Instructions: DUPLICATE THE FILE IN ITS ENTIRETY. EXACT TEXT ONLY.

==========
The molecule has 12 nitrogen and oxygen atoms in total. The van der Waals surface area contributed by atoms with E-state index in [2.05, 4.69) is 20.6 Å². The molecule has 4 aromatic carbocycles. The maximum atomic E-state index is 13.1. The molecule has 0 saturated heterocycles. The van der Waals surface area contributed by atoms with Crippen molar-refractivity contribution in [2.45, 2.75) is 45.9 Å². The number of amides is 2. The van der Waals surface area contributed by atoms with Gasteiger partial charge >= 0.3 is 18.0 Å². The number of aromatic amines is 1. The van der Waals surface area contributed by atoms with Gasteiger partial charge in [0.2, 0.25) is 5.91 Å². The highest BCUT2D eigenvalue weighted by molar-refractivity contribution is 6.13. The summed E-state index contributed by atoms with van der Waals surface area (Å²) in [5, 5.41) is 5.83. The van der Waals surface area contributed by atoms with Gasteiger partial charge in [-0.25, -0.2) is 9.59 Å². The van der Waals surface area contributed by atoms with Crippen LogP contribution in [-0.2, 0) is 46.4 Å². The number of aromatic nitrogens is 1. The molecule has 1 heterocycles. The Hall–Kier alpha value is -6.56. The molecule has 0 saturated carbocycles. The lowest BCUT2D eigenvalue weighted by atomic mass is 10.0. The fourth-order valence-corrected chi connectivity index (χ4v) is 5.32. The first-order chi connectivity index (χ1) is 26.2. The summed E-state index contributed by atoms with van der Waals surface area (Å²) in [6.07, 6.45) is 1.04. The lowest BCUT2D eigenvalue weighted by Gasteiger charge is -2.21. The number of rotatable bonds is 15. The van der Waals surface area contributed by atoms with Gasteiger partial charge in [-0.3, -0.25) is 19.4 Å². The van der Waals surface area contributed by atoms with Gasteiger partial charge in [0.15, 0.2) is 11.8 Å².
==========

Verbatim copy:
The molecule has 12 nitrogen and oxygen atoms in total. The van der Waals surface area contributed by atoms with E-state index in [2.05, 4.69) is 20.6 Å². The molecule has 4 aromatic carbocycles. The maximum atomic E-state index is 13.1. The molecule has 0 saturated heterocycles. The van der Waals surface area contributed by atoms with Crippen molar-refractivity contribution in [2.45, 2.75) is 45.9 Å². The number of amides is 2. The van der Waals surface area contributed by atoms with Gasteiger partial charge >= 0.3 is 18.0 Å². The number of aromatic amines is 1. The van der Waals surface area contributed by atoms with Gasteiger partial charge in [0.2, 0.25) is 5.91 Å². The highest BCUT2D eigenvalue weighted by molar-refractivity contribution is 6.13. The summed E-state index contributed by atoms with van der Waals surface area (Å²) in [5, 5.41) is 5.83. The van der Waals surface area contributed by atoms with Gasteiger partial charge in [-0.25, -0.2) is 9.59 Å². The van der Waals surface area contributed by atoms with Crippen LogP contribution in [-0.2, 0) is 46.4 Å². The number of aromatic nitrogens is 1. The molecule has 1 heterocycles. The Hall–Kier alpha value is -6.56. The molecule has 0 saturated carbocycles. The lowest BCUT2D eigenvalue weighted by atomic mass is 10.0. The fourth-order valence-corrected chi connectivity index (χ4v) is 5.32. The first-order chi connectivity index (χ1) is 26.2. The summed E-state index contributed by atoms with van der Waals surface area (Å²) in [6.07, 6.45) is 1.04. The lowest BCUT2D eigenvalue weighted by Gasteiger charge is -2.21. The number of rotatable bonds is 15. The van der Waals surface area contributed by atoms with Gasteiger partial charge in [-0.3, -0.25) is 19.4 Å². The van der Waals surface area contributed by atoms with Gasteiger partial charge in [0.15, 0.2) is 11.8 Å².